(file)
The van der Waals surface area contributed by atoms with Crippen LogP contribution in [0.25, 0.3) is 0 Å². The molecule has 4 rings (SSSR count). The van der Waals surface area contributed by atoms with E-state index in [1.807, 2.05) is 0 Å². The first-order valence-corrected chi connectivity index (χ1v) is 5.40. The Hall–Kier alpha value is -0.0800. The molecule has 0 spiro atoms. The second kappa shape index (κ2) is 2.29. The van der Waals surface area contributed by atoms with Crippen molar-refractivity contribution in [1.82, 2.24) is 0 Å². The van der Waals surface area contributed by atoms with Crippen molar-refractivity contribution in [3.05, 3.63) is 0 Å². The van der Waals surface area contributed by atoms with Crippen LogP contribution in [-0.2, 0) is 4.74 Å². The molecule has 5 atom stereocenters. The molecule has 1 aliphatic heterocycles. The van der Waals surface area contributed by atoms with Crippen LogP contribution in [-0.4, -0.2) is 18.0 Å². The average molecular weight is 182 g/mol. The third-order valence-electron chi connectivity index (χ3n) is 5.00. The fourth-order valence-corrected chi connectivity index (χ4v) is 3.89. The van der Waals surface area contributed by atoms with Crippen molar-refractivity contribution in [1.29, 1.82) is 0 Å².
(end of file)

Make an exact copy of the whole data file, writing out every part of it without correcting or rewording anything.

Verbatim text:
The van der Waals surface area contributed by atoms with Crippen LogP contribution in [0.25, 0.3) is 0 Å². The molecule has 4 rings (SSSR count). The van der Waals surface area contributed by atoms with E-state index in [1.807, 2.05) is 0 Å². The first-order valence-corrected chi connectivity index (χ1v) is 5.40. The Hall–Kier alpha value is -0.0800. The molecule has 0 spiro atoms. The second kappa shape index (κ2) is 2.29. The van der Waals surface area contributed by atoms with Crippen molar-refractivity contribution in [1.82, 2.24) is 0 Å². The van der Waals surface area contributed by atoms with Crippen molar-refractivity contribution in [3.05, 3.63) is 0 Å². The van der Waals surface area contributed by atoms with Crippen LogP contribution in [-0.2, 0) is 4.74 Å². The molecule has 5 atom stereocenters. The molecule has 1 aliphatic heterocycles. The van der Waals surface area contributed by atoms with Crippen LogP contribution in [-0.4, -0.2) is 18.0 Å². The average molecular weight is 182 g/mol. The third-order valence-electron chi connectivity index (χ3n) is 5.00. The fourth-order valence-corrected chi connectivity index (χ4v) is 3.89. The van der Waals surface area contributed by atoms with Crippen molar-refractivity contribution in [1.29, 1.82) is 0 Å².